The Agape Choir and a Gift That Keeps Giving

The philanthropic wishes of a New York girl and the efforts of the Agape Choir — AIDS orphans from Durban, South Africa — have propelled a broad effort to enable children to raise money for other children.

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SCOTT SIMON, host:

Every year a group called Keep a Child Alive hosts a benefit concert called the Black Ball. The concert raises money to fight AIDS around the world. One of the stars of last year's concert was the Agape Choir, a group of AIDS orphans from Durban, South Africa. As Jocelyn Frank reports on their trip to New York, the choir connected with the family of a little girl whose generosity inspired a circle of giving.

JOCELYN FRANK: In Durban, South Africa, in the beginning of 2005, the children's choir of the Agape Orphanage was just about done recording their first CD.

(Soundbite of music)

FRANK: Before they could celebrate, though, a fire severely damaged their orphanage and left the 60 children homeless. As the kids scrambled to find makeshift shelter, their CD found its way to the right set of ears and the Keep a Child Alive Foundation invited a handful of the children to New York City.

On a quieter street in Queens on the middle of the block there's an unassuming house. But when you walk up its three cement steps, and open the door to the mud room, you find...

(Soundbite of music)

FRANK: ...ten aspiring musicians, all under 16, armed with shiny new harmonicas. They hop over well-worn couches, drag and dodge squeaky wood dining room chairs, and dance around the kitchen to the music they create. Their host dad, Ted Geier, is beaming.

Mr. TED GEIER (Host dad): There is just an extraordinary amount of love bouncing around our house all the time.

FRANK: When Keep a Child Alive contacted the Geier family to host the Agape Choir, they felt drawn to help, in large part because of their daughter Hallie. In the spring of 2004, the Geier's youngest daughter was just 11-years-old when she was killed, struck by a car in front of her house. After the family came home from the hospital, Ted found something unexpected.

Mr. GEIER: Hallie's kindergarten notebook was for some reason sitting on the piano right by the door when you walk in, and we opened the book and in the very first page it says in big black letters, people be nice to each other, love Hallie.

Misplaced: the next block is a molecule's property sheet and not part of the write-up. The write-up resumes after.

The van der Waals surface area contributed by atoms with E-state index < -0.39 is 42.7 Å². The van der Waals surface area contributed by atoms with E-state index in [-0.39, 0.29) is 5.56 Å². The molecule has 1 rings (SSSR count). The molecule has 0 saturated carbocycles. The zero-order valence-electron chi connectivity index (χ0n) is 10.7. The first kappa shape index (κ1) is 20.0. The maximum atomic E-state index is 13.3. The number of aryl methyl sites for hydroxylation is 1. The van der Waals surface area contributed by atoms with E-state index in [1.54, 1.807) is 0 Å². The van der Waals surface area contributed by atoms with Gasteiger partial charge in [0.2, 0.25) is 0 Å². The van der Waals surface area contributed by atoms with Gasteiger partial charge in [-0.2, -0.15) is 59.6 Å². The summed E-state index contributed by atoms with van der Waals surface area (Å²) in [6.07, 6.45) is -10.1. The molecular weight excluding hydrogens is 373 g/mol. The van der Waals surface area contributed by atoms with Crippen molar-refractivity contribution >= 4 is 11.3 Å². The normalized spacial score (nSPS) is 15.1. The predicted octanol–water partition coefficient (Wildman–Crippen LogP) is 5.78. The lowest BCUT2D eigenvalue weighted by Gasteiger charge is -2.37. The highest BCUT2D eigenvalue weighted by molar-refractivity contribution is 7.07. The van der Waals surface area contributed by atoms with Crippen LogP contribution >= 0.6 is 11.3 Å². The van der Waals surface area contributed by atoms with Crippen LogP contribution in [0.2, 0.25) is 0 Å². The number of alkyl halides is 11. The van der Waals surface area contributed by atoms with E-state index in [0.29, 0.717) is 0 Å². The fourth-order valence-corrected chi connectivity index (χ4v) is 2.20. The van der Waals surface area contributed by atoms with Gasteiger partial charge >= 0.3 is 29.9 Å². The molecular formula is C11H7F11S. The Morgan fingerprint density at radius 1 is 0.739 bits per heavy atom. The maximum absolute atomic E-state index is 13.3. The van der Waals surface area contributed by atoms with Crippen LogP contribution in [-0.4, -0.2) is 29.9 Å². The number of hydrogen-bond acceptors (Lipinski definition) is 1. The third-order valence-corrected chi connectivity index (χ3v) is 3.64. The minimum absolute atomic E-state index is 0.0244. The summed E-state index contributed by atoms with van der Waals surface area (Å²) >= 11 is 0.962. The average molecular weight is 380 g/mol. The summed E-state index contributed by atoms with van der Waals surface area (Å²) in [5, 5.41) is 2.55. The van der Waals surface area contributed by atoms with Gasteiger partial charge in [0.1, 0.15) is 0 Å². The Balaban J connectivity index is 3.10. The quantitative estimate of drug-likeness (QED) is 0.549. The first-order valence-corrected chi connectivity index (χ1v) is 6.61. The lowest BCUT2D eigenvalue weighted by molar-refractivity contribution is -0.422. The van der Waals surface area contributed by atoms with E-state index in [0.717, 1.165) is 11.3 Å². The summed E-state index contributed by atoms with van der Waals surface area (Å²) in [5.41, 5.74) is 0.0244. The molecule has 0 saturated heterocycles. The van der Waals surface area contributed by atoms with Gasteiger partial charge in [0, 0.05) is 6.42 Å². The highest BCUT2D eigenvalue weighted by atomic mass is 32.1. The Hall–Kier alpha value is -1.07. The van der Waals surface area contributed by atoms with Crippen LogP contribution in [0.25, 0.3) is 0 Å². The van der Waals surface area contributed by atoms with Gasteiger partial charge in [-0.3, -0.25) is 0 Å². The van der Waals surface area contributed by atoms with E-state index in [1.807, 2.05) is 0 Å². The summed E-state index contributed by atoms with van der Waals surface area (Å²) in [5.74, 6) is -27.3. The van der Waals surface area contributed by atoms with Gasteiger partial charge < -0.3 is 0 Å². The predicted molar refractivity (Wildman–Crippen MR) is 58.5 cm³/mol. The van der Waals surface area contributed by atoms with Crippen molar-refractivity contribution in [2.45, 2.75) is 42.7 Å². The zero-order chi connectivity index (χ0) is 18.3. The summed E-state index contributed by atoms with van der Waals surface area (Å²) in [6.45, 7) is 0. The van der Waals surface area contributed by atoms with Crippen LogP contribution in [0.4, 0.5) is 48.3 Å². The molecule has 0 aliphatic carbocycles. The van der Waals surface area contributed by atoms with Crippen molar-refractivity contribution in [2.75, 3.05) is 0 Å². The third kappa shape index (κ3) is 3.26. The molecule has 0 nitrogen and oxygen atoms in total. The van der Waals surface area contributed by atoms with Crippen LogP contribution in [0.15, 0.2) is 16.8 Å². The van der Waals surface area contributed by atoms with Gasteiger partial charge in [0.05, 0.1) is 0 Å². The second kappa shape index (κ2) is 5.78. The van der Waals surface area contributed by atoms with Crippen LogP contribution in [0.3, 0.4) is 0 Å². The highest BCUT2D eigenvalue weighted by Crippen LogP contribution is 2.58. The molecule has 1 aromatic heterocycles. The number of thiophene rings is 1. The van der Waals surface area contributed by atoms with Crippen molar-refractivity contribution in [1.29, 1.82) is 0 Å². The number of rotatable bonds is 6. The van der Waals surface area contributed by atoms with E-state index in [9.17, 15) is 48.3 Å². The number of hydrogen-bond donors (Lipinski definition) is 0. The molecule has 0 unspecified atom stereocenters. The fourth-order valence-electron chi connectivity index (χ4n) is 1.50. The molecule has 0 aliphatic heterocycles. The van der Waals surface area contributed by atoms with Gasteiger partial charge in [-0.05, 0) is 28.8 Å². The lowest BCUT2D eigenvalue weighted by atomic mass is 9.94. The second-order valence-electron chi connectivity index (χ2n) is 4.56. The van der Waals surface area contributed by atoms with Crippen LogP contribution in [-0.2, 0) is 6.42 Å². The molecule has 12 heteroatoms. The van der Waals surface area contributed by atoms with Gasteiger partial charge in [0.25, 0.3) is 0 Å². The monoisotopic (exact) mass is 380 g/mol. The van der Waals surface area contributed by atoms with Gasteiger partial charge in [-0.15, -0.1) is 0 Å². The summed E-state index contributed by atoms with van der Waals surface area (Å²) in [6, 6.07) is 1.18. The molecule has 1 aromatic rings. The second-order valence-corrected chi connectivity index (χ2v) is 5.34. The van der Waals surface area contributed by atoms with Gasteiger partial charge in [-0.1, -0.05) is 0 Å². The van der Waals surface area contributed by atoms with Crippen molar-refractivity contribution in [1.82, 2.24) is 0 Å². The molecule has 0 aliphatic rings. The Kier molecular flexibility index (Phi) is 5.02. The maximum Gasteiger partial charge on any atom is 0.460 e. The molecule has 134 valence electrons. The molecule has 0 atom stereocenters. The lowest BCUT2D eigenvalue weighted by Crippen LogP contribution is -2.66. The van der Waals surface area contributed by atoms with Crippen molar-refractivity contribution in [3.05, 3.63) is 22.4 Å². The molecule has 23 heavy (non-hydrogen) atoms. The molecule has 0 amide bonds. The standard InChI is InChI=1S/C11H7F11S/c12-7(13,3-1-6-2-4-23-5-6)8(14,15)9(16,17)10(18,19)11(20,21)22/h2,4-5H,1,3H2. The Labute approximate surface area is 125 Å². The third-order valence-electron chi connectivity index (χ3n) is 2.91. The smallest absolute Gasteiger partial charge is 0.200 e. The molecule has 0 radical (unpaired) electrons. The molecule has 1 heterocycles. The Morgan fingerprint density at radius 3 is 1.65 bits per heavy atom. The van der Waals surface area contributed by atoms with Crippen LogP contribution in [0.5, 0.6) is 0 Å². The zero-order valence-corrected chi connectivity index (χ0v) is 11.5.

FRANK: It turns out from kindergarten forward, Hallie Geier was committed to community service. But not until she died did her parents realize how dedicated she really was. They discovered that Hallie had saved nearly $400 of her own money to donate to fight AIDS in sub-Saharan Africa. The Geier's decided to set up a nonprofit organization inspired by Hallie's goals. They called the group Love Hallie. It works to engage children to help other children through community service. And they decided that in Hallie's memory, their family would help sub-Saharan Africa directly in their living room.

(Soundbite of children)

FRANK: The 10 Agape kids know all about Hallie. Yilinasi is the oldest member of the choir. She's a tall, confident 15-year-old girl with a coffee complexion and fluffy hair. When the memory of Hallie slips into the room, Yilinasi's great sense of timing seems to fall into place. One day she called the choir together to sing a special song just for Hallie. It was called, "Sleep, Our Fallen Hero, and Rest."

(Soundbite of song, "Sleep, Our Fallen Hero, and Rest")

AGAPE CHOIR: (Singing in foreign language)

FRANK: It was finally the choir's big night. The Keep a Child Alive Black Ball fundraiser in New York. Backstage, following the twists of the dull gray hallway, lined with rejected equipment and hollow instrument cases, you find a large corner dressing room, hot bright bulbs circle the mirrors and add to the energy already inside. Yilinasi was excited, but the strain of two months of smaller performances was taking a toll on her voice.

Ms. YILINASI MQADI (Agape Choir): Singing (unintelligible) we like singing because it's like an advantage to us. It helps us. It's the only thing we have, so even though it's tiring - and it is really, really tiring - we like it.

(Soundbite of music)

FRANK: The Black Ball AIDS benefit had their red carpet out. The Agape Choir had a starring role, but they had to share the spotlight with some other perhaps better known performers.

Mr. PAUL SIMON (Musician): (Singing) Somebody sing. Somebody sing, hello, hello, hello.

AGAPE CHOIR: (Singing) Hello, hello, hello.

Mr. SIMON: (Singing) Somebody sing. Somebody cry.

AGAPE CHOIR: (Singing) Why, why, why.

FRANK: They collaborated with Paul Simon, Alicia Keys and Usher, among others. And in one evening the black tie fundraiser collected a million dollars.

AGAPE CHOIR: (Singing in foreign Language)

FRANK: Since the Black Ball, the children of Agape have returned to South Africa. With the help of the money they raised singing, they watched the burnt ruins of their home cleared away and replaced with a new, modern facility. In fact, Yilinasi say the choir was so successful that they decided to do something additional with the money they raised. It's in the spirit of what Hallie Geier of New York began.

Ms. MQADI: Hallie built like a foundation for us that we can carry on building; that's how we see it. Like as children we decided that maybe we should also help other children like donate ten percent of the money that we raised for our orphanage (unintelligible) to give to the Cachina children victims, because they're suffering.

FRANK: Thousands of hours, millions of dollars and ten harmonicas later, children are helping children from the United States to sub-Saharan Africa and back again. For NPR News, I'm Jocelyn Frank.

AGAPE CHOIR: (Singing in foreign language)

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